TOLEDO, OH (Toledo News Now) - Since the release of a federal report on the north Toledo fire that killed two firefighters in January of 2014, the department has been divided on the issue of full-time safety officers.
That report from the National Institute for Occupational Safety and Health (NIOSH) said
contributed to the deaths of Stephen Machcinski and Jamie Dickman.
Chief Luis Santiago says when he took over the department, he changed the safety officer position.
There were previously three designated safety officers – one on each shift. The chief says he felt that system was flawed.
“It was hit and miss [whether] we would have all our incidents covered by a safety officer,” the chief said. “We had one safety officer for 84 square miles and there would be times we would get more than one incident at a time. That second incident would not get a safety officer.”
Santiago trained all lieutenants and captains to be safety officers. Generally, a safety officer goes through a 16-hour accredited training course. TFD's new program condensed the course down to four hours. The chief says those four hours concentrated on safety at the scene of a fire.
The firefighters' union fought the change, saying it was not safe, but Chief Santiago argues the new program enhanced safety because it guaranteed someone would be assigned as a safety officer at the scene of every fire.
A safety officer was assigned to the fire on Magnolia that resulted in two firefighter deaths, but he arrived only four minutes before the mayday call.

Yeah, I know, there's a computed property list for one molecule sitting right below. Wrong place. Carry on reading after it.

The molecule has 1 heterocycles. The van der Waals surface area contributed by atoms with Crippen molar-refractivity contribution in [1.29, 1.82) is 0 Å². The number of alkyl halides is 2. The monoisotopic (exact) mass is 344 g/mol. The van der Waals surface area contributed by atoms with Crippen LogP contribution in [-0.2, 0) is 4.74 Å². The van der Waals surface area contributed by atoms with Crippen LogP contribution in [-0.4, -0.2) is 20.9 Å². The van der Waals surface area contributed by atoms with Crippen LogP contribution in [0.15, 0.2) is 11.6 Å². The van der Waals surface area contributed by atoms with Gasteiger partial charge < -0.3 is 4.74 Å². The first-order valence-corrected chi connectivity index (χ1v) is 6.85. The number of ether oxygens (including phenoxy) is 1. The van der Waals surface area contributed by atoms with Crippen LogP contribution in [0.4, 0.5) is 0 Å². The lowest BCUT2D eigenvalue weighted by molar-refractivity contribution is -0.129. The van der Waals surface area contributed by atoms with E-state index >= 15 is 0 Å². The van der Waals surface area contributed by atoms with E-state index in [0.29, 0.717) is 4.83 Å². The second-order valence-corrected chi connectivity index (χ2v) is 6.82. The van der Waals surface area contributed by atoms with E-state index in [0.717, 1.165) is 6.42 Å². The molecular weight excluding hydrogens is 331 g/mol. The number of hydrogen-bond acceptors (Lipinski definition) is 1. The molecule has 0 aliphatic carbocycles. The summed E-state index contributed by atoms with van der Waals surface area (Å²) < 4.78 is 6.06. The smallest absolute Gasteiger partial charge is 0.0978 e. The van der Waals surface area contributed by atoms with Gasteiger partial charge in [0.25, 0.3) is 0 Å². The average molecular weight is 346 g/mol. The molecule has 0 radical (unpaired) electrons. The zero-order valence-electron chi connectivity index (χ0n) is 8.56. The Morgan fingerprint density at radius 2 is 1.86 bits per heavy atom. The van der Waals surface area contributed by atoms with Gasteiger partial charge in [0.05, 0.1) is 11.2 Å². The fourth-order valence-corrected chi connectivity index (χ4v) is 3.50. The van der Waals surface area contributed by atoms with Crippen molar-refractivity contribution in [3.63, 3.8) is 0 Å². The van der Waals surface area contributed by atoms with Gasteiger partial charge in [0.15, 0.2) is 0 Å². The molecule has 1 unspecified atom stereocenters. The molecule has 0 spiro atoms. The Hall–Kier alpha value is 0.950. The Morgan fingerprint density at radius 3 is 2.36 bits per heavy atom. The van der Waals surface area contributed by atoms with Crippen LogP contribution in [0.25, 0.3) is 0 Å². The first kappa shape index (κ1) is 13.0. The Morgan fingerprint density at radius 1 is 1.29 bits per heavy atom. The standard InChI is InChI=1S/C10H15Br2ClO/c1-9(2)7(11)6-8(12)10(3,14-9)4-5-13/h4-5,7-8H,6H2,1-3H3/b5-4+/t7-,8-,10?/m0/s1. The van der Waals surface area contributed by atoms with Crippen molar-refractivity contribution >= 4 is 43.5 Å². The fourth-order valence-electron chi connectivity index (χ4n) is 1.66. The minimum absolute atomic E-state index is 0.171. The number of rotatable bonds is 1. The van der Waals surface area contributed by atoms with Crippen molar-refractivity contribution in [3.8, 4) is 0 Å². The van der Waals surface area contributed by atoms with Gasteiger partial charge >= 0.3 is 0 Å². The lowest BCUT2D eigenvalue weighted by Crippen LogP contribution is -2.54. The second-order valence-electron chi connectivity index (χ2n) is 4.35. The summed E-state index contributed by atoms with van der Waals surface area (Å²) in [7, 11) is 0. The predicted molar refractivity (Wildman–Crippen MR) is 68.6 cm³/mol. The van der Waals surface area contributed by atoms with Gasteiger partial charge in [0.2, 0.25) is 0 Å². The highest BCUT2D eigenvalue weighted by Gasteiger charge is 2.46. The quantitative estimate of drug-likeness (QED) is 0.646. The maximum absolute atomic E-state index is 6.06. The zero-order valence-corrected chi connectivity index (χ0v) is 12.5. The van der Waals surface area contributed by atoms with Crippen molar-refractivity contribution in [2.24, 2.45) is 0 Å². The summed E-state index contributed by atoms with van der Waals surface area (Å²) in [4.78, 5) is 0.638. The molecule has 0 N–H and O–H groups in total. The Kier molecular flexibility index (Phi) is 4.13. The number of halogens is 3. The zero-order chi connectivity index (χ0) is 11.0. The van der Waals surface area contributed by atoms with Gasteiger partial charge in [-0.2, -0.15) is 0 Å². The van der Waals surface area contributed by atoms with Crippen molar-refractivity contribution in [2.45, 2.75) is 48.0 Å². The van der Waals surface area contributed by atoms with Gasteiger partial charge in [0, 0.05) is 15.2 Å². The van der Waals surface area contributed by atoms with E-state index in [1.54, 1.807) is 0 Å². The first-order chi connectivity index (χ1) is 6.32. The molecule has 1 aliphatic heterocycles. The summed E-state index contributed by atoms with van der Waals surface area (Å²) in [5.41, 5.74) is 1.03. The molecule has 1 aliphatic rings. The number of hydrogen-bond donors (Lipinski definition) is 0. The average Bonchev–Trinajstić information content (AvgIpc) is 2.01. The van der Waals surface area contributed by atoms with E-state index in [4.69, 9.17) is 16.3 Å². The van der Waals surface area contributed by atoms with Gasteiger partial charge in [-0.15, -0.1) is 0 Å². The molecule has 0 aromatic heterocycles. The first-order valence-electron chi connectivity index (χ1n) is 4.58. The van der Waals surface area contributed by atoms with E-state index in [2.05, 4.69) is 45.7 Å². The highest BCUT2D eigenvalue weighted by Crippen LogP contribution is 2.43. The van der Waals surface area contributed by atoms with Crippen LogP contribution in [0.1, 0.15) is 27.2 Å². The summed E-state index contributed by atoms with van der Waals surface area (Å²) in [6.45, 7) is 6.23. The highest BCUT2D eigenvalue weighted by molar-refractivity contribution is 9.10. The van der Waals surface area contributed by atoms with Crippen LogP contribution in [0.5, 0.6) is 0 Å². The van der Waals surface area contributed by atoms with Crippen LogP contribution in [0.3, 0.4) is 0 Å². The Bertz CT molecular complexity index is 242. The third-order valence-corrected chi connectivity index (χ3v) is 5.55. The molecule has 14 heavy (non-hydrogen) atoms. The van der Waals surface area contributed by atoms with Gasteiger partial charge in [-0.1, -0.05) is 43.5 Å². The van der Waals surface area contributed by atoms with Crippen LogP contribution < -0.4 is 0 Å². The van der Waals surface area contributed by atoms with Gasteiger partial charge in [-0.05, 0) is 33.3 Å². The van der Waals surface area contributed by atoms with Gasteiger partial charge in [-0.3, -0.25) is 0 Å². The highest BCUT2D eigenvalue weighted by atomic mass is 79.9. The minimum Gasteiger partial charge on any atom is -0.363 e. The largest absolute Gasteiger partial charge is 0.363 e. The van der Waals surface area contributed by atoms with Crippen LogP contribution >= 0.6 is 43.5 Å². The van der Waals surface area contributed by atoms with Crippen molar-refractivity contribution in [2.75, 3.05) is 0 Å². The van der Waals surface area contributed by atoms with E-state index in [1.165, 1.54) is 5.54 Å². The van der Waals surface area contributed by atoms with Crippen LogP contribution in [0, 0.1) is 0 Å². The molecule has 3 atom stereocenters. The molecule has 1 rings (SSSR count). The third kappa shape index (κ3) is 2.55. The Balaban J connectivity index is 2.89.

The chief says since then they have improved upon the safety officer position by combining the old system with the new. There are three dedicated full-time safety officers again, but all lieutenants and captains remain trained in case they are need. The chief says more changes are on the way.
“We're going to change the safety officer program shortly because we are always looking at best practices,” the chief said.
There is also a staff safety officer who concentrates on training and policies and procedures.
“If you look at the reality of things and look at how it operated, it was predictable. A safety officer at every scene – we didn't have that before, and I wasn't going to go back to what we had before because it was archaic,” Santiago said. “It was good at the time, but we were lacking safety at some scenes, so we fixed that.”
Chief Santiago says the recent changes to the system were not made because two firefighters lost their lives, but because the department is continually evolving and finding better ways to operate.
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